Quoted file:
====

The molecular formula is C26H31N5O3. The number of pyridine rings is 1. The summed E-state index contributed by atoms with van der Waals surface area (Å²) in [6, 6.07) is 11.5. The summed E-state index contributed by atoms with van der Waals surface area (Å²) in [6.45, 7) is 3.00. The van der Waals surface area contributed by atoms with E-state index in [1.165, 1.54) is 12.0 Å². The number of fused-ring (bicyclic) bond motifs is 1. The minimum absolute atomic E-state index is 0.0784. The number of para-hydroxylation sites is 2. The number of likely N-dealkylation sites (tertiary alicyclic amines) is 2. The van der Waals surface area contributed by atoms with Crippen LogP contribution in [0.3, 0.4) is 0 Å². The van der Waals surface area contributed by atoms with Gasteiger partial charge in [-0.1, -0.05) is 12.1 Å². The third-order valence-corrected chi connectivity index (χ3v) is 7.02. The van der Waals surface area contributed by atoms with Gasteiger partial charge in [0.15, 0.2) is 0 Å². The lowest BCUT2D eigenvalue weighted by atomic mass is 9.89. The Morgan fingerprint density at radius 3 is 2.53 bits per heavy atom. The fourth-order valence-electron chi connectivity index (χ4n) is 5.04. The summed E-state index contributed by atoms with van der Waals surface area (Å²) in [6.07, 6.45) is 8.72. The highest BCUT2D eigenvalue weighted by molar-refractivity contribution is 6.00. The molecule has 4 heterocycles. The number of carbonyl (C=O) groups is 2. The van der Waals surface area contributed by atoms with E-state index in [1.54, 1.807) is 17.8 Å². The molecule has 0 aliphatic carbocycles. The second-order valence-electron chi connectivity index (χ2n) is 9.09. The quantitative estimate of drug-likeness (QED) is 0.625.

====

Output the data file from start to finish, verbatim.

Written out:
The molecular formula is C26H31N5O3. The number of pyridine rings is 1. The summed E-state index contributed by atoms with van der Waals surface area (Å²) in [6, 6.07) is 11.5. The summed E-state index contributed by atoms with van der Waals surface area (Å²) in [6.45, 7) is 3.00. The van der Waals surface area contributed by atoms with E-state index in [1.165, 1.54) is 12.0 Å². The number of fused-ring (bicyclic) bond motifs is 1. The minimum absolute atomic E-state index is 0.0784. The number of para-hydroxylation sites is 2. The number of likely N-dealkylation sites (tertiary alicyclic amines) is 2. The van der Waals surface area contributed by atoms with Crippen LogP contribution in [0.3, 0.4) is 0 Å². The van der Waals surface area contributed by atoms with Gasteiger partial charge in [-0.1, -0.05) is 12.1 Å². The third-order valence-corrected chi connectivity index (χ3v) is 7.02. The van der Waals surface area contributed by atoms with Gasteiger partial charge in [0.15, 0.2) is 0 Å². The lowest BCUT2D eigenvalue weighted by atomic mass is 9.89. The Morgan fingerprint density at radius 3 is 2.53 bits per heavy atom. The fourth-order valence-electron chi connectivity index (χ4n) is 5.04. The summed E-state index contributed by atoms with van der Waals surface area (Å²) in [6.07, 6.45) is 8.72. The highest BCUT2D eigenvalue weighted by molar-refractivity contribution is 6.00. The molecule has 4 heterocycles. The number of carbonyl (C=O) groups is 2. The van der Waals surface area contributed by atoms with E-state index in [1.54, 1.807) is 17.8 Å². The molecule has 0 aliphatic carbocycles. The second-order valence-electron chi connectivity index (χ2n) is 9.09. The quantitative estimate of drug-likeness (QED) is 0.625.